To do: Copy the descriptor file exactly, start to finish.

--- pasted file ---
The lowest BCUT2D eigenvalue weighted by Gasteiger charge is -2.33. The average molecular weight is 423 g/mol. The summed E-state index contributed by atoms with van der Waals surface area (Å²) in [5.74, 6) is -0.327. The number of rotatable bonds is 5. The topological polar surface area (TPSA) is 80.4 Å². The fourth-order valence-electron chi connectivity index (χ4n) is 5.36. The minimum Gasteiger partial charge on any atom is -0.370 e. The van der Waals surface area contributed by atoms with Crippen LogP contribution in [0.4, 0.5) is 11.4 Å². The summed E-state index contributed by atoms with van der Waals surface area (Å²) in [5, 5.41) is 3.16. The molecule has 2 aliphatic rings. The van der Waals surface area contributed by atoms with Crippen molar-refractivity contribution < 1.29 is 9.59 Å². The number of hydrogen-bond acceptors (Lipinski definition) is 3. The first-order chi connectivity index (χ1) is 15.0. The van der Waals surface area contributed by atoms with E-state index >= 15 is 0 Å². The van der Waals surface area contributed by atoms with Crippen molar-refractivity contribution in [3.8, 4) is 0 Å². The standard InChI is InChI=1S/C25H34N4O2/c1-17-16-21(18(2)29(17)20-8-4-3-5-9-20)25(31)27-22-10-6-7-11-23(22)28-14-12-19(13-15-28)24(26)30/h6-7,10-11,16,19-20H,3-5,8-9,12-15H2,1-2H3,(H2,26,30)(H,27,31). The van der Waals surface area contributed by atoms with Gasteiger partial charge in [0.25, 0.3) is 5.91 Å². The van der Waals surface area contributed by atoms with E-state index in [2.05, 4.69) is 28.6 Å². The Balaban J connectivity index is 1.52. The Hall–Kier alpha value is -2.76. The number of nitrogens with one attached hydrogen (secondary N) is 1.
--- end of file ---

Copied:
The lowest BCUT2D eigenvalue weighted by Gasteiger charge is -2.33. The average molecular weight is 423 g/mol. The summed E-state index contributed by atoms with van der Waals surface area (Å²) in [5.74, 6) is -0.327. The number of rotatable bonds is 5. The topological polar surface area (TPSA) is 80.4 Å². The fourth-order valence-electron chi connectivity index (χ4n) is 5.36. The minimum Gasteiger partial charge on any atom is -0.370 e. The van der Waals surface area contributed by atoms with Crippen LogP contribution in [0.4, 0.5) is 11.4 Å². The summed E-state index contributed by atoms with van der Waals surface area (Å²) in [5, 5.41) is 3.16. The molecule has 2 aliphatic rings. The van der Waals surface area contributed by atoms with Crippen molar-refractivity contribution < 1.29 is 9.59 Å². The number of hydrogen-bond acceptors (Lipinski definition) is 3. The first-order chi connectivity index (χ1) is 15.0. The van der Waals surface area contributed by atoms with E-state index >= 15 is 0 Å². The van der Waals surface area contributed by atoms with Crippen molar-refractivity contribution in [3.8, 4) is 0 Å². The standard InChI is InChI=1S/C25H34N4O2/c1-17-16-21(18(2)29(17)20-8-4-3-5-9-20)25(31)27-22-10-6-7-11-23(22)28-14-12-19(13-15-28)24(26)30/h6-7,10-11,16,19-20H,3-5,8-9,12-15H2,1-2H3,(H2,26,30)(H,27,31). The van der Waals surface area contributed by atoms with Gasteiger partial charge in [0.25, 0.3) is 5.91 Å². The van der Waals surface area contributed by atoms with E-state index in [2.05, 4.69) is 28.6 Å². The Balaban J connectivity index is 1.52. The Hall–Kier alpha value is -2.76. The number of nitrogens with one attached hydrogen (secondary N) is 1.